There I could see he liked being “one of the guys” and there were not a few fashion models gracing our company. The evening would always end with a spectacular fireworks program produced by Grucci and often said to cost a million bucks. It looked the part.
The last party of his that I attended was in 1997 and it was coincidentally the night that Princess Diana died in the automobile crash in Paris. The first announcements came a couple of hours before the party which was called for 8 pm. So guests arrived at the Koch residence waiting to hear the outcome (did she survive). When the news came about 9 o’clock, with all guests in attendance, it threw a pall over the evening. It would not be a night for celebrating.
Somewhere in the mid-90s, he starting seeing a young fashion model, Julia Flesher, a young American beauty who came to the big town from Arkansas, and was the model for the couturier Adolfo. Julia was the perfect consort. Her presence flattered him, and she followed. You could see that her early role with the man was that of student. He was older and wiser and treated thusly. They dated long enough that spectators wondered if Julia were the one. The marriage came quickly but at the time many thought David was a confirmed bachelor. He was already in his fifties and had avoided matrimony.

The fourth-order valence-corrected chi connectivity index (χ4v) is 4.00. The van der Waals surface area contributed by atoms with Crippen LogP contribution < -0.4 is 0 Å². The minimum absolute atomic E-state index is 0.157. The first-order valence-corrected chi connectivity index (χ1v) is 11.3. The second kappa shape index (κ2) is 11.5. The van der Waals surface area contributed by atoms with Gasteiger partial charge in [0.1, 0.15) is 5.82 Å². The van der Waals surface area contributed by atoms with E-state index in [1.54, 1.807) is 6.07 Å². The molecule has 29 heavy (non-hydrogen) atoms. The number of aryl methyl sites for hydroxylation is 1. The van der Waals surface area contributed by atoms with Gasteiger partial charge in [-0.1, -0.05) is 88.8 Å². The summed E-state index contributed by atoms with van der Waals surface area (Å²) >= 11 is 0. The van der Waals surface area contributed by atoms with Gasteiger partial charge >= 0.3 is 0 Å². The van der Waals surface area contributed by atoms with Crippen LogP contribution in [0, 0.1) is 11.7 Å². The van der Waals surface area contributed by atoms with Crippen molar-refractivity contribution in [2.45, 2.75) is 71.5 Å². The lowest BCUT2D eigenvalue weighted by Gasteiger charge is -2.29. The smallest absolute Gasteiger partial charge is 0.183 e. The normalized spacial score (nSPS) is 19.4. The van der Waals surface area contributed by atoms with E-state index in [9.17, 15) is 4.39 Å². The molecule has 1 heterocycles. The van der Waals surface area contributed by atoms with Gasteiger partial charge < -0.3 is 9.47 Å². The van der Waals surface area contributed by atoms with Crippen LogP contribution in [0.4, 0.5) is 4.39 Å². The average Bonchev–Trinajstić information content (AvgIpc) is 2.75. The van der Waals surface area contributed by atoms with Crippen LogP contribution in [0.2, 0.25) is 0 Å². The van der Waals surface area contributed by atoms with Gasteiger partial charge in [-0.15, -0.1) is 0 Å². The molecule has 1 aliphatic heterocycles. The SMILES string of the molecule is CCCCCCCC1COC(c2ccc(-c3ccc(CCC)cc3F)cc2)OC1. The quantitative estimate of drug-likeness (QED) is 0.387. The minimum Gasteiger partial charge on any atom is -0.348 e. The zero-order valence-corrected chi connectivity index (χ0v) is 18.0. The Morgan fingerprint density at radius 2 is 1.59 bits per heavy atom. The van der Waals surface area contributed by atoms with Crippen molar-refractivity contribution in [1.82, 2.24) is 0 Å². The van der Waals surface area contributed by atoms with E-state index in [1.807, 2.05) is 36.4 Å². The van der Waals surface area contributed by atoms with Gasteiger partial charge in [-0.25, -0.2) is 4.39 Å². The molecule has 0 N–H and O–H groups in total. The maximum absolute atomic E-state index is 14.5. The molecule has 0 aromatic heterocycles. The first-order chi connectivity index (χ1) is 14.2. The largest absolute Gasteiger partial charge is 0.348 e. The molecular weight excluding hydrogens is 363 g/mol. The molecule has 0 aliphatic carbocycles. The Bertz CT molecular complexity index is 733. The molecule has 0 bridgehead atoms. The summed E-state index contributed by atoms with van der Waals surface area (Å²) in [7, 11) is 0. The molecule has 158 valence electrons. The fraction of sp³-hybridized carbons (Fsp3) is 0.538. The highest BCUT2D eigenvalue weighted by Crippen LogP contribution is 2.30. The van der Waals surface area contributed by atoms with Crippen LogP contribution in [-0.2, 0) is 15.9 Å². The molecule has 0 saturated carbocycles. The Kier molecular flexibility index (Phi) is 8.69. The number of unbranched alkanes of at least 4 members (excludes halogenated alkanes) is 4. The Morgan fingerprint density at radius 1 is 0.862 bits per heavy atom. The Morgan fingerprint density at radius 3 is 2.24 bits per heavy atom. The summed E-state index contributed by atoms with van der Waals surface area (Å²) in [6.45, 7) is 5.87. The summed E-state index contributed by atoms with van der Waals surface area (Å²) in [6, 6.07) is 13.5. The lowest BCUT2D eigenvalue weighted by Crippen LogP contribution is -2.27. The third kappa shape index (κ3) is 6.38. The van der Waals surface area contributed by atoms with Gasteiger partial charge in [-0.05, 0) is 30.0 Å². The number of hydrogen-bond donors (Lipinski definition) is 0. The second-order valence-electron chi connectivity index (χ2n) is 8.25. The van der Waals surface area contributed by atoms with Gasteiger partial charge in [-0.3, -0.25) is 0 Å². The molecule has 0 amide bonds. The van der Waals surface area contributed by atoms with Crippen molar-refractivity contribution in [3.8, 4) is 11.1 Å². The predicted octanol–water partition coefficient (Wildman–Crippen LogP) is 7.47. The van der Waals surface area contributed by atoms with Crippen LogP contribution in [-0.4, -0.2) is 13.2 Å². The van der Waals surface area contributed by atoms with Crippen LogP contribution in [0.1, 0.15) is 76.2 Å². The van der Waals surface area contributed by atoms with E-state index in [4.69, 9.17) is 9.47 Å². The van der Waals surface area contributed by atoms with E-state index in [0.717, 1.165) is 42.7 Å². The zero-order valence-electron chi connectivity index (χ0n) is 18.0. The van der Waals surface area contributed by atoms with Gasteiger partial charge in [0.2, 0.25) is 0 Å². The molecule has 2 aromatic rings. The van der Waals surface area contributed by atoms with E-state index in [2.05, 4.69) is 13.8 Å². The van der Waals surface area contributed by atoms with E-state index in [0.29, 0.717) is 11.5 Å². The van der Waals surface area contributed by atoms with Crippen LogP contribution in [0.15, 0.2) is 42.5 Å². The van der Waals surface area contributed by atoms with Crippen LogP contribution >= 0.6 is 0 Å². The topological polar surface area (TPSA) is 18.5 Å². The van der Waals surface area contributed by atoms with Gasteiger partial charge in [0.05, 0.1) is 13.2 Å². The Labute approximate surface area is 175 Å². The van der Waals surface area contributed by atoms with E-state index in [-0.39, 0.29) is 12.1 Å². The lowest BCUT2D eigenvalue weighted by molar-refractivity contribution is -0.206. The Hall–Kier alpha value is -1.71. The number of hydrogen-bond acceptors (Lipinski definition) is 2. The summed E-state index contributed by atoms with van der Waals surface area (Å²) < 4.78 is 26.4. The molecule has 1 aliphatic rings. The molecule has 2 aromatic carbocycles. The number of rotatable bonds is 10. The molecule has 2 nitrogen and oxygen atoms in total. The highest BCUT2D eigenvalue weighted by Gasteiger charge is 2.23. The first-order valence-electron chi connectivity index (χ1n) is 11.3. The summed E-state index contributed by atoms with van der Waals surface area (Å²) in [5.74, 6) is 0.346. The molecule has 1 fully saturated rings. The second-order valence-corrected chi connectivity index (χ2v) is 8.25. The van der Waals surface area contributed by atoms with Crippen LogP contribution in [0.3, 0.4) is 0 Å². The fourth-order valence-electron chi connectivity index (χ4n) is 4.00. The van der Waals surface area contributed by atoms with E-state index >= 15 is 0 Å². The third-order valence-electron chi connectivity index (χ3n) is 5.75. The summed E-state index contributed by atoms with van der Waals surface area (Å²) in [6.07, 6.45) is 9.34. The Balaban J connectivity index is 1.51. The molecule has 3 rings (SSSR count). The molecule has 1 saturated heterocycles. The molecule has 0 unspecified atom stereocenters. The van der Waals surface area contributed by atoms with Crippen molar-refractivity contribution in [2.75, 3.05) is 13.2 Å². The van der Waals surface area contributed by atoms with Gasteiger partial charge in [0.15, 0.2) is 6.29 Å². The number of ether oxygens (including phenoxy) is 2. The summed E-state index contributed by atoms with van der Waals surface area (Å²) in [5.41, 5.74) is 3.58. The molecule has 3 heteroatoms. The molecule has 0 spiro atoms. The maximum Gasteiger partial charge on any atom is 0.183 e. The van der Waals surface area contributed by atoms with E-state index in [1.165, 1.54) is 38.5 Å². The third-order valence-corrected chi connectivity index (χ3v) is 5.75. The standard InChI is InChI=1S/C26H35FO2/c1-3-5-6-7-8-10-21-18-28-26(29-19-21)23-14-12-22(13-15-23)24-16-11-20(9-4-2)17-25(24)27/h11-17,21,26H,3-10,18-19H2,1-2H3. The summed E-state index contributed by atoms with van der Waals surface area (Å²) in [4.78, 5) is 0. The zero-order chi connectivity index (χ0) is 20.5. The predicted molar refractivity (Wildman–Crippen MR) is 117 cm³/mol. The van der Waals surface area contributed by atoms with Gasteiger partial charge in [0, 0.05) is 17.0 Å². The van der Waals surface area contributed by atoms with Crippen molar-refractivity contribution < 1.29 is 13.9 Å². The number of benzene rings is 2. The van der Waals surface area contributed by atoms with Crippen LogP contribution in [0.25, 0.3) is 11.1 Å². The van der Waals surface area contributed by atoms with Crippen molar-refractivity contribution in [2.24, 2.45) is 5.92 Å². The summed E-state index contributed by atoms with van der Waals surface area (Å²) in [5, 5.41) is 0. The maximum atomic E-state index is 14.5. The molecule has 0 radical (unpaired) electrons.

So when he married Julia, it wasn’t a surprise but it was a change. He bought the Jackie Onassis apartment at 1040 Fifth Avenue, renovated it and set up a household. Soon after, Julia became pregnant with the first of three children, a son named after his father. Later on David moved his family over to 740 Park – where coincidentally Jackie Onassis had lived as a child.
Although he was throttled (although never ridiculed) in the media because of his political ideas and associations, it had no effect on his standing in New York where he served on several of the major boards and gave many millions to Lincoln Center, to the Met, to New York Hospital and many other institutions. I rarely saw him except at the ballet. His right-wing reputation was muted by his philanthropy and by his social behavior. The Kochs lived here, in Southampton and Palm Beach and had an active social life among families and friends.